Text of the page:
More college grads essential to Ohio economy
COLUMBUS – The state of Ohio is in dire need of more college-educated citizens if it is to stay afloat in today's competitive global economy, according to Tally Hart, senior advisor in a newly established office at The Ohio State University.
The Office of Economic Access will seek out and implement ways to encourage low-income students to not only consider the possibility of higher education, but also become aware of ways to achieve that goal.
“According to the Lumina Foundation for Education, Ohio needs more than 450,000 new college graduates in the next few decades to participate in a better economic future for our state and our nation as it rises to the economic level of top nations. These future graduates need to be cultivated right now from high-achieving children in low-income families who traditionally haven't considered college, largely due to the cost,” Hart told the university's Board of Trustees on Friday (12/8).
“Educating all Ohioans is crucial to the sound economic future for our state, our nation and especially for our children. It's the right thing to do, but it's also the smart thing to do,” said Hart, adding that “We need to get them while they're young to let them know that college can be affordable.”
Established just this fall, the new office is already well into plans designed to guarantee access for high-achieving, low-income students and ensure success once they enroll. New initiatives in the Office of Economic Access include working with Ohio State University Extension to get the word out about accessibility to rural and urban areas throughout the state. Other efforts will showcase faculty and staff who were the first in their families to go to college, and will connect current students with younger children to talk about the college experience.
One new project is a partnership with Ohio State's Office of Information Technology's Connecting Rural Ohio program. “OIT is providing broadband service to New Straightsville and Chester Hill and is working on a project with the village of Vinton. We will be able to use the pipeline they create to deliver information about going to college. We believe it's a unique partnership that highlights the university's commitment to all Ohioans as part of our land grant mission,” Hart said.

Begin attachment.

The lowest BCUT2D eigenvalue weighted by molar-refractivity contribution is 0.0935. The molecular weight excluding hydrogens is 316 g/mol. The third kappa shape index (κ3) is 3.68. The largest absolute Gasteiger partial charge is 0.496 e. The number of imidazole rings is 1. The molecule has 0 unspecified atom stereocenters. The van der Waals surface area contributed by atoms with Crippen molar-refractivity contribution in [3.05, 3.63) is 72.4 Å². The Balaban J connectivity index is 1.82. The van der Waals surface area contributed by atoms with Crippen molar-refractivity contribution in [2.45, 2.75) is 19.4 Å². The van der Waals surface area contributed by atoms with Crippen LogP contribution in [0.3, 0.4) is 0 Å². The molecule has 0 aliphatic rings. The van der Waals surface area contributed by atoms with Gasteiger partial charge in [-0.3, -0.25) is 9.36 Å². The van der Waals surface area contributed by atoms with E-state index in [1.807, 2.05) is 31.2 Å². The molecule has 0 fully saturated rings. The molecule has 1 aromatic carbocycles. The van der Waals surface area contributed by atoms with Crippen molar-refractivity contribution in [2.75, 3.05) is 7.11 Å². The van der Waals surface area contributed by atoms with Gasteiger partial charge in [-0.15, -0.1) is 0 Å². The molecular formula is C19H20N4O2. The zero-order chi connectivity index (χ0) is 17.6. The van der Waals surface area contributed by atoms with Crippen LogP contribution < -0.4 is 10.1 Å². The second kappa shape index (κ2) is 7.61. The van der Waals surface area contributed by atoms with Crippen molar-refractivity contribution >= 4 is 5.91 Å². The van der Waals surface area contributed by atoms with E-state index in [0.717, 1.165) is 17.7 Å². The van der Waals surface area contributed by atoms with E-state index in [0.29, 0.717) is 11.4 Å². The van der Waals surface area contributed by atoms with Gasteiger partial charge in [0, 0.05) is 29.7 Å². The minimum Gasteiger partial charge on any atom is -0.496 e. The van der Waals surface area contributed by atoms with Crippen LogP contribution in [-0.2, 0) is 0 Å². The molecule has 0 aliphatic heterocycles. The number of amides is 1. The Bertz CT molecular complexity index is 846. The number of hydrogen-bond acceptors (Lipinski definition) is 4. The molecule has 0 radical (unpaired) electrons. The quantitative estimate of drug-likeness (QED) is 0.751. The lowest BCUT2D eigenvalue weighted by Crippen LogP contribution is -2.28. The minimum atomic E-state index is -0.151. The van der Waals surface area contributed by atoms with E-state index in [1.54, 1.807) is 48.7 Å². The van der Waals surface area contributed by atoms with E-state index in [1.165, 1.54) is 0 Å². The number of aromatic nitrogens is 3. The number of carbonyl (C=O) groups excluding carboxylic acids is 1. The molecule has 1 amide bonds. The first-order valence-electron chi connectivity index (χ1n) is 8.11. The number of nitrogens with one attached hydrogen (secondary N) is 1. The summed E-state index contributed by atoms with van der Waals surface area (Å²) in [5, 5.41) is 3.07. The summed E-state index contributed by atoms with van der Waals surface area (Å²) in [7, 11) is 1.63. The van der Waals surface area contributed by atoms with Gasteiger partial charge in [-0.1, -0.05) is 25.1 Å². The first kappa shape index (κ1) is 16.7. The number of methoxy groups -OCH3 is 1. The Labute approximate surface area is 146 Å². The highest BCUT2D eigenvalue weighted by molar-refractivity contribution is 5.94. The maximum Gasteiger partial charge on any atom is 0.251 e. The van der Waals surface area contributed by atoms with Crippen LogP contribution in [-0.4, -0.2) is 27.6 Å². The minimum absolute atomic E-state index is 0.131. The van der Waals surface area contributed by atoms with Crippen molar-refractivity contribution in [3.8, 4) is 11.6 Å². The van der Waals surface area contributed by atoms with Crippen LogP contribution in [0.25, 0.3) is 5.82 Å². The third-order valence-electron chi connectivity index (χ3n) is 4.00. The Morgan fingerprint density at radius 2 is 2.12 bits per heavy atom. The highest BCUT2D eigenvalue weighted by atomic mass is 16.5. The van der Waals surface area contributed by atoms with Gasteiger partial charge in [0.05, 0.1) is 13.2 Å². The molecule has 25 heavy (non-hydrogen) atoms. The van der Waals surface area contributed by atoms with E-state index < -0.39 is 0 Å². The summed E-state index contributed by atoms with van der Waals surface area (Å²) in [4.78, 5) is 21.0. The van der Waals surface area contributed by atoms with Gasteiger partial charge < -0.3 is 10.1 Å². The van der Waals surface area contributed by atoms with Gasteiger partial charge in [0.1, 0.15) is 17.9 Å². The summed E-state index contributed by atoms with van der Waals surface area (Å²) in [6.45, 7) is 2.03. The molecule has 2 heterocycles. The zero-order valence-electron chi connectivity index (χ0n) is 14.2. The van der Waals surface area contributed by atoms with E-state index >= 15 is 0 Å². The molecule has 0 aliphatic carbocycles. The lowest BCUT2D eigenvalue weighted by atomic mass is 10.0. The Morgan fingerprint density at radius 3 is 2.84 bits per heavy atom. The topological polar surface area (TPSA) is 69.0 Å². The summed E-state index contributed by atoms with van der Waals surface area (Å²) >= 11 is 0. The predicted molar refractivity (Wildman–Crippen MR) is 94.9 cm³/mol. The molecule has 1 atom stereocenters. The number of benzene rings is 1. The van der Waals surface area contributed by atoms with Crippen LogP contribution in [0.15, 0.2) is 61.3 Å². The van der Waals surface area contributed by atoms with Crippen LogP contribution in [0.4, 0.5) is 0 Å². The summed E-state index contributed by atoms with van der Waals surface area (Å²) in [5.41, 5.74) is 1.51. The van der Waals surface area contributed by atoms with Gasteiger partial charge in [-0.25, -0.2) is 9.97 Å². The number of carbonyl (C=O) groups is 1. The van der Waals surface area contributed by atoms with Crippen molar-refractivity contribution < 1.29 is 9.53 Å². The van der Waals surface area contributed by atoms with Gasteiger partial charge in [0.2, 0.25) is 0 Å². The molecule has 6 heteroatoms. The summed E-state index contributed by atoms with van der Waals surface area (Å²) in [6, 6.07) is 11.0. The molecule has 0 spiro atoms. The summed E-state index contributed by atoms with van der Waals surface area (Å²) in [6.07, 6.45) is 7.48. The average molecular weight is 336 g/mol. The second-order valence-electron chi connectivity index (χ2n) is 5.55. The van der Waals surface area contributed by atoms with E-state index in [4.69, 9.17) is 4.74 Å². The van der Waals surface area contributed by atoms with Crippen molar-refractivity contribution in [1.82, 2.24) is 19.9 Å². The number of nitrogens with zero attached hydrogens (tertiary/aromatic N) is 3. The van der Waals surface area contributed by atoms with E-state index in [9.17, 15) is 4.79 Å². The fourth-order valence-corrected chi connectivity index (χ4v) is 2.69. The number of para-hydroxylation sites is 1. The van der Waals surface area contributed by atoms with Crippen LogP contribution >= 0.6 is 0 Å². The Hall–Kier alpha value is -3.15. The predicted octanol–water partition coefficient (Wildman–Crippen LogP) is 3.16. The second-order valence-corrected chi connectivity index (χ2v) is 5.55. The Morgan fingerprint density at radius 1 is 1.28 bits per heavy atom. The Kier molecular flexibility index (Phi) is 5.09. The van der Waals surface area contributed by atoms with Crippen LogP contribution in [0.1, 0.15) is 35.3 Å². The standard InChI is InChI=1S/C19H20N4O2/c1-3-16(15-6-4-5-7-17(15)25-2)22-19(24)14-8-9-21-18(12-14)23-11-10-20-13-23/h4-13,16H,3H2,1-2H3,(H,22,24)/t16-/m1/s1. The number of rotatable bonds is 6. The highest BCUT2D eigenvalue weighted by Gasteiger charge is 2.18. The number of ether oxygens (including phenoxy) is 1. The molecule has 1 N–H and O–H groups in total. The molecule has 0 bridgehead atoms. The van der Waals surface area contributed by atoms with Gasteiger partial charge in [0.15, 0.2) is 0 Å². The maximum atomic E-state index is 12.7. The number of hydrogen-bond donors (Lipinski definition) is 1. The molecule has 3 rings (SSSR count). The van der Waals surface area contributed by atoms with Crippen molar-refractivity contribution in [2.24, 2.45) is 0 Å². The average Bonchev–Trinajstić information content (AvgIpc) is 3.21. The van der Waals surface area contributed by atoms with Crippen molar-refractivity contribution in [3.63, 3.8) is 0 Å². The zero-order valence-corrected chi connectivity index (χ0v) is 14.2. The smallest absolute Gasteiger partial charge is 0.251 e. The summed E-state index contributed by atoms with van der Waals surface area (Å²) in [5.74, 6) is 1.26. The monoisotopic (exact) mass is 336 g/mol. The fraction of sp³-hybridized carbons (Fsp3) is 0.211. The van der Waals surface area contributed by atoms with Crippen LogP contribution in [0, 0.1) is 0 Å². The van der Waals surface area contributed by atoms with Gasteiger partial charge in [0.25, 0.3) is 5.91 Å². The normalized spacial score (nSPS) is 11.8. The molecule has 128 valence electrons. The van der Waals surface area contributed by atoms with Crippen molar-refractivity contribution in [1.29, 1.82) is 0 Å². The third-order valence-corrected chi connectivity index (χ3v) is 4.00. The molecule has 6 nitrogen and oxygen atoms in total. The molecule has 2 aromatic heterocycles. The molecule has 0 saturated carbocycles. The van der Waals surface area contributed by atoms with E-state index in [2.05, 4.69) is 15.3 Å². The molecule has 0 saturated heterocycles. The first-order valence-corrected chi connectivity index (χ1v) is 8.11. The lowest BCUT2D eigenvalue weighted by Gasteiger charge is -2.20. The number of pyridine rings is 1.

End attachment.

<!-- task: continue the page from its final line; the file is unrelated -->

Strategies also include new ways of packaging financial aid, a website – www.osu.edu/access/ -- that offers pointers on preparing for college, and radio PSAs that encourage low-income students to believe that college is within their reach.
“Our goal is to have any academically talented Ohioan who aspires to higher education to be able to attend and graduate from Ohio State whether he or she begins at a community college, a regional campus or another undergraduate institution in the state. We will find a way to help them succeed” said Hart.
Barbara Snyder, Ohio State's executive vice president and provost, emphasized to trustees the impact of Ohio's -- and America's -- lack of college-educated citizens, pointing to recent research by the World Economic Forum indicating that the U.S. is losing ground in readying new leaders for the global economy.
“According to the forum's survey of education in 125 countries, our system ranked a dismal 15th, just one notch ahead of Barbados and well behind the top three – Finland, Singapore and Iceland,” said Snyder.
“It is essential that we rewrite today's higher education scenario in which students with the highest ability and lowest income are less likely to go to college than students with the lowest ability and highest income,” she said.
Snyder told trustees that Ohio State was cited in a recent report by the Education Trust, an arm of the American Association for Higher Education, for its work in closing the access gap for low-income and minority students. The report recognized Ohio State's aggressive recruitment of low-income students, noting that 26 percent of the student body qualifies for Pell Grants, considered the backbone of federal financial aid for the neediest students.
“We hope to halt today's intellectual waste and turn it into tomorrow's intellectual capital by opening the university's doors ever wider to the academically talented, irrespective of their financial need,” Snyder concluded.